Despite what many of us were taught while learning the trades of the cultural resource management world, archaeological imaging does not have to be dull, drab, or black-and-white.
Ken Williams’ photography, as seen on ShadowsandStone.com, highlights some amazing stoneworks of prehistoric western Europe with an eye for emphasizing the beauty, alignments, and surroundings of these structures in brilliant colors and contrast. He also highlights some photos of actual archaeological work in progress and this interest my cartographic side greatly.
They are performing a 360° scan, collecting about 500,000 data points per second.
I am very visual and like to see things on a large-scale so I recently re-scaled and stitched together a portion of our work on the South Bank bone bed. If this image is to be used for publication, it will need a lot of work. There is really nowhere to stand and it is currently unfeasible to create a scaffold or walkway over this excavation. Because of this, all the photos were taken “blind”, holding the camera as high as possible with the auto focus turned on. There is, of course, distortion at the edges and the vignette around each individual image. This will need to be removed to color/light merge them into a smooth transition. Although it is much easier than it used to be, it all takes a lot of time. Hopefully there will be some payoff in the end if for no other reason than it really expresses the complexity of bonebed excavation.
The image is very large and I hope it doesn’t cause too much trouble with people’s browsers. Click the photo to see a much larger version.
Lots of activity at the site. Preparing to open for the season, giving guided tours to visitors, working on the analysis and re-writing our story. We also had some professional photography done recently and will add those images in the following days.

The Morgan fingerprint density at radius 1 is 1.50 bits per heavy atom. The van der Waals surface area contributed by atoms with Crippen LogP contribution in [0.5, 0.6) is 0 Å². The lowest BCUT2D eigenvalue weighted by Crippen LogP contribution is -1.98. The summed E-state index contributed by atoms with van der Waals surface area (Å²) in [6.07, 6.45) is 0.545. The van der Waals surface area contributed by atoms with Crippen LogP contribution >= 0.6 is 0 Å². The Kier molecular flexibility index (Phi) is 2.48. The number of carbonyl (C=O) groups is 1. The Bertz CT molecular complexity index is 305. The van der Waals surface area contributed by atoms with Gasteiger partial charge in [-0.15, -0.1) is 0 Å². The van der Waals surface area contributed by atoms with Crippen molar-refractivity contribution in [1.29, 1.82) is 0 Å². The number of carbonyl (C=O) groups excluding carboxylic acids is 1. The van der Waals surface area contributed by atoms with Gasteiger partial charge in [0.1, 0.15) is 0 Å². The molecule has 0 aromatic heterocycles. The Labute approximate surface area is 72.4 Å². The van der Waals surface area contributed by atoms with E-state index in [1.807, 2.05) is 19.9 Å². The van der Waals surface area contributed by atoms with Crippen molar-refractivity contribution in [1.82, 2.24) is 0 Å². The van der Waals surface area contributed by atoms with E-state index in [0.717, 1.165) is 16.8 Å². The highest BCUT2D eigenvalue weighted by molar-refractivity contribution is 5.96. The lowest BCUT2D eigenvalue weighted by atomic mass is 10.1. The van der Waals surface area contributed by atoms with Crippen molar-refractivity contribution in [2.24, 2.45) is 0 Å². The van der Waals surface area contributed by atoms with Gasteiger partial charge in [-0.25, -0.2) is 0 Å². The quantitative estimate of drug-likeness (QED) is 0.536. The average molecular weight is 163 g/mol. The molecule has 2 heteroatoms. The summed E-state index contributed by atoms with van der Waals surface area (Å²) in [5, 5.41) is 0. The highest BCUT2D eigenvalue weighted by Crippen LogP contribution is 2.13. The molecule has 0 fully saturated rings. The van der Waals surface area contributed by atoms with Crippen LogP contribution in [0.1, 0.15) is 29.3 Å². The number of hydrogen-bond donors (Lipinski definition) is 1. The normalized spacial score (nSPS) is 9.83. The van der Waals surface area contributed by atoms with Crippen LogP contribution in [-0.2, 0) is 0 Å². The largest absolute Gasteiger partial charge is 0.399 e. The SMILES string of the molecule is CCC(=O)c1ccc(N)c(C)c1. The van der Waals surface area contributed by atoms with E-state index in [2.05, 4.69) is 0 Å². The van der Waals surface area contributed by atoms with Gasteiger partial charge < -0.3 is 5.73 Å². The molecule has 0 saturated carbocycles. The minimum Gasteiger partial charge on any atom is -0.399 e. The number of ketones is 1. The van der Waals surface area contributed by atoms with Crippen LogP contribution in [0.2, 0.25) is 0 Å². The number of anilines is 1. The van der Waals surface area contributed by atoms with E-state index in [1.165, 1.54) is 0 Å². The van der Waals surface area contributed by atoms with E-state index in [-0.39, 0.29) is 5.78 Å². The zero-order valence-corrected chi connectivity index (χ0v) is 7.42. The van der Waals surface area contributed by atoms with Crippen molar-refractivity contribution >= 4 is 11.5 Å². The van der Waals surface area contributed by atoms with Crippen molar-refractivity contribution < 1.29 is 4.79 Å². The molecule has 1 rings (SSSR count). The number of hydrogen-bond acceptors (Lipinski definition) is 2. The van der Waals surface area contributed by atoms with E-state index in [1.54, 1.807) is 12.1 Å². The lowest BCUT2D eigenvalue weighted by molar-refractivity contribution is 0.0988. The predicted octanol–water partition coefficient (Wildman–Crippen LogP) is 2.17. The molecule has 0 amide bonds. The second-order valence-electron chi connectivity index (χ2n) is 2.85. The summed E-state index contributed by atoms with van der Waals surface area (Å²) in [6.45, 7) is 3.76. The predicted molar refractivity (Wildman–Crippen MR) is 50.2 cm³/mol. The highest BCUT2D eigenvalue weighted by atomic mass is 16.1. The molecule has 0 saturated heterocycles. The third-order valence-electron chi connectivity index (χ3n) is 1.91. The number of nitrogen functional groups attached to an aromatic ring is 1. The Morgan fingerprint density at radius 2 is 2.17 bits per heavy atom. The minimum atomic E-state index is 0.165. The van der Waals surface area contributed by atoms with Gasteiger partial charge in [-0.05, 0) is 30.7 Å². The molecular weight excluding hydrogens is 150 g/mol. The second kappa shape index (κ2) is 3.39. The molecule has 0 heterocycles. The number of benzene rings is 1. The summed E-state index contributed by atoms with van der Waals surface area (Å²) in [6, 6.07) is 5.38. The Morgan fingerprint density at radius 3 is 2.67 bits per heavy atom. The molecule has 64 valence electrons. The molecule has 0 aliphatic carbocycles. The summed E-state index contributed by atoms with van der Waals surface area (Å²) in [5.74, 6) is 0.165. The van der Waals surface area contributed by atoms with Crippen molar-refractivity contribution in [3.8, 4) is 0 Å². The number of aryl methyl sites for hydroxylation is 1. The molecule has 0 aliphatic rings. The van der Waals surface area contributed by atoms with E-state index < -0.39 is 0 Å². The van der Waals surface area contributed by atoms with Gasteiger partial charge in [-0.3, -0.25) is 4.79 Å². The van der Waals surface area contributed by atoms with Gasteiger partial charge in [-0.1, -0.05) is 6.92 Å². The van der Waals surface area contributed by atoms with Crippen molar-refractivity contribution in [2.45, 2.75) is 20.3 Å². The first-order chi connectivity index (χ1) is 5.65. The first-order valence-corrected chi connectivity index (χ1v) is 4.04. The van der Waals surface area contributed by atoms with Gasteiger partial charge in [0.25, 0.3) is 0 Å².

Excavation of Alberto Isequilla’s pit resumed in 2009 as the fieldschool for ENMU archaeology students. Many similarities exist 40 years after the initial work; hand-shoveling tons of sandy overburden, traversing the steep entrance ramp into the pit, and seeking shade of any sort. One major difference is the water present during the Sanders gravel mining operation.
A recent conversation with a graduate student brought to my attention that there was no good aerial image of the Clovis site easily accessed from the web. We are fortunate to have many from over the years and I will try to annotate one with excavations, features, and other trivia in the near future. For now, here is an oblique to the northeast with the quarry operations prominent in the center. Cultural materials are found in all directions out from this portion but this is the heart of previous work.
A range fire that developed near Melrose, New Mexico Sunday morning narrowly missed the Clovis site in the afternoon. The Mitchell Dairy appeared to be hit pretty hard but its large crews of machine operators working with the fire department kept the flames mostly moving east-northeast through the afternoon. Oasis State Park and the Blackwater Draw National Landmark were evacuated by police order. News reports have now estimated the size of the burn at 17,000 acres so far. It has been a long time coming under these extremely dry conditions and lack of recent burns. Fuel levels are high in the area and we have been warned that more fires are likely under the current conditions.